Huffpost Healthy Living
THE BLOG

Featuring fresh takes and real-time analysis from HuffPost's signature lineup of contributors

David Blistein Headshot

Treatment-Resistant Depression, Part One

Posted: Updated:

Treatment-resistant depression is a subject close to my heart. Too close. My own episode lasted from 2005-2007, during which I tried a dozen different medications, along with homeopathy, herbs, supplements, bodywork, and assorted other interventions before finding a successful cocktail that includes Lamictal, Cymbalta, regular workouts, a couple of IPAs a night, and the occasional nibble of Klonopin before bed as a nightcap. Say what you will... it's worked for more than five years.

The definition of treatment-resistant depression is so subjective that it could catapult Noah Webster into a full-blow psychotic episode. According to some people, it means you have tried taking one antidepressant at the full therapeutic dose for the minimum length of time (typically 4-6 weeks). To me that just qualifies you for "time-to-try-something-else depression."

Even if you've had a complete medical workup, sampled at least a few antidepressants under the guidance of an experienced psychiatrist, and explored various combinations of treatments and supplements under the guidance of experienced alternative practitioners, I think you're still "just" suffering from some variety of "maybe-the-next-one-will-work depression."

But after the months, and sometimes years, drag on... and you've given all these therapies a reasonable trial... then, in my book you have definitely met the diagnostic threshold for treatment-resistant depression, if not staggered hopelessly across it.

There are countless articles and blogs that offer hopeful, helpful -- and often positively perky -- suggestions for dealing with depression. Hell, I've written some. But to casually ask someone who's seriously enmeshed in the long-term darkness, "Have you tried?" is often only adding insult to injury. To be positively perky at the same time is enough to send a treatment-resistant depressive looking for the nearest rock -- to crawl under or bash his head against.

So what do you say? I certainly won't tell you that something will eventually work... but, I can explain why there's reason to hope that eventually something might.

Mental illness is not just a disease of the mind. It also puts down roots throughout your body, emotions, and spirit -- implicating every organ and system. Sometimes your thoughts weigh on you; other times your heart is heavy, your throat is wired, and/or you sense that life has no meaning. At its worst, all of the above.

The mind-body connection is real. And it goes every which way. Constantly. Which means that every part of you is implicated in your condition. A fact that's humbling but also empowering. Because while it explains why there's no panacea, it also explains why different kinds of treatments can work for different people at different times.

Say you have weak adrenals, thanks or no thanks to some DNA that waded into your gene pool a few generations back. And that those adrenals have been further stressed by environment, diet, or 60-hour work weeks. If those weak adrenals are one of the proximate causes of your mania and/or depression, you may be helped by anything from bodywork to taking licorice root. If, however, some childhood trauma is constantly pumping out jagged memories into your system, no amount of bodywork or licorice root is going to provide a long-term cure.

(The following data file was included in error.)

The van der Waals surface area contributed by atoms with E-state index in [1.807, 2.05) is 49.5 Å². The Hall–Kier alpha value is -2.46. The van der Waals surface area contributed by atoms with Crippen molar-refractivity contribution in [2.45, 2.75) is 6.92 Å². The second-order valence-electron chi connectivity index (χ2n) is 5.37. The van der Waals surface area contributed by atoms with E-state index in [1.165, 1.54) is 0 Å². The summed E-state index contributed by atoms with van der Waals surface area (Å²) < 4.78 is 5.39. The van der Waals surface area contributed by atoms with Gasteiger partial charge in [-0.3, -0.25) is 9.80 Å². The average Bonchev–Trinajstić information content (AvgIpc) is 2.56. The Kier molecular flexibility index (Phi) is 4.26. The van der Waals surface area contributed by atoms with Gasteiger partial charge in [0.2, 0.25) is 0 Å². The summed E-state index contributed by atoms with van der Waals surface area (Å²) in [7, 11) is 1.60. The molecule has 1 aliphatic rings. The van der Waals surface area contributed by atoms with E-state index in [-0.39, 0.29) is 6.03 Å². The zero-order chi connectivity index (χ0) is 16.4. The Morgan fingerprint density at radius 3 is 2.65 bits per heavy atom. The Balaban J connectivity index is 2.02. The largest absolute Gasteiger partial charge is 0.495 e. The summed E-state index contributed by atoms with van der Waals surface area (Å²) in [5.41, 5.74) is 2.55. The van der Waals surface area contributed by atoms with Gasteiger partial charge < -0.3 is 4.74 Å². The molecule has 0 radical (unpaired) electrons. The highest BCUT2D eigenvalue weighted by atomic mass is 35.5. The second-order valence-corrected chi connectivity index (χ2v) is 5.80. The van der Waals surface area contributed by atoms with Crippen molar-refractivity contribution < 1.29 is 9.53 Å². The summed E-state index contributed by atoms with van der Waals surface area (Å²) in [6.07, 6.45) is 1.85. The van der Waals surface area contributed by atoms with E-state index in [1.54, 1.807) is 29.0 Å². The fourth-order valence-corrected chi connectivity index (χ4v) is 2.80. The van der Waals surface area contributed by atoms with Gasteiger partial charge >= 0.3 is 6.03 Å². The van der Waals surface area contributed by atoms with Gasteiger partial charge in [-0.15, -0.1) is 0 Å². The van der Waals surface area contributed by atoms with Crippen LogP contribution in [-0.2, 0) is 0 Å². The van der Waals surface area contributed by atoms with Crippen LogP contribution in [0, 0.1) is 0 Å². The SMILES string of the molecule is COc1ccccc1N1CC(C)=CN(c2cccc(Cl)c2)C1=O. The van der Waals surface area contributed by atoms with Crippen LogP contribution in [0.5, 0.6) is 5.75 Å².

On the other hand, if your adrenals are totally shot, maybe some of that bodywork will help heal them while you're doing the therapy you need to do to release those childhood traumas. Or, if you're binge drinking you may have to go to Alcoholics Anonymous to get a handle on that first or else you'll keep missing your therapy appointments. Or, maybe you can't deal with any of this until you find a medication that lowers your cortisol levels... or an antidepressant(s) that raises your serotonin and norepinephrine levels enough to convince your adrenals to chill out instead of firing at the slightest provocation.

In other words, the issue isn't necessarily figuring out what's going to work, it's finding the most effective way to begin untangling your personal tangled web.

Some people with mental illness might be helped by a prescription antidepressant and/or anti-anxiety medication; others, drugs and a therapist; others, an herb and acupuncture; others, blood-pressure medication and a two-week vacation; others, a regular meditation practice; and others, the spiritual/karmic purging of their choice. Or any of the many combinations of the above.

Then again, maybe when you get through that adolescent or menopausal hormonal rampage, things might settle down on their own. Or, you might have a minor traffic accident, whack your head against the windshield, and wake up totally free of depression. I'm not encouraging you to drive without your seatbelt on. But I have heard of this and other spontaneous cures.

Our individuality is our blessing and our -- well, curse is too strong a word, but it can be pretty challenging. And I know full well the overwhelming feelings of desperation and helplessness when you think you've tried everything.

But, remembering that our minds and bodies are incredibly complex and in constant flux may provide some solace.

What do you say to someone who's heard everything and tried most of it? I'm still thinking about this. It's an important issue. I'll write more.

Until then, try to hang in there. Or, as Harriet Tubman allegedly said: "Children, if you are tired, keep going; if you are hungry, keep going; if you want to taste freedom, keep going."

For more on mental health, click here.

For more by David Blistein, click here.

From Our Partners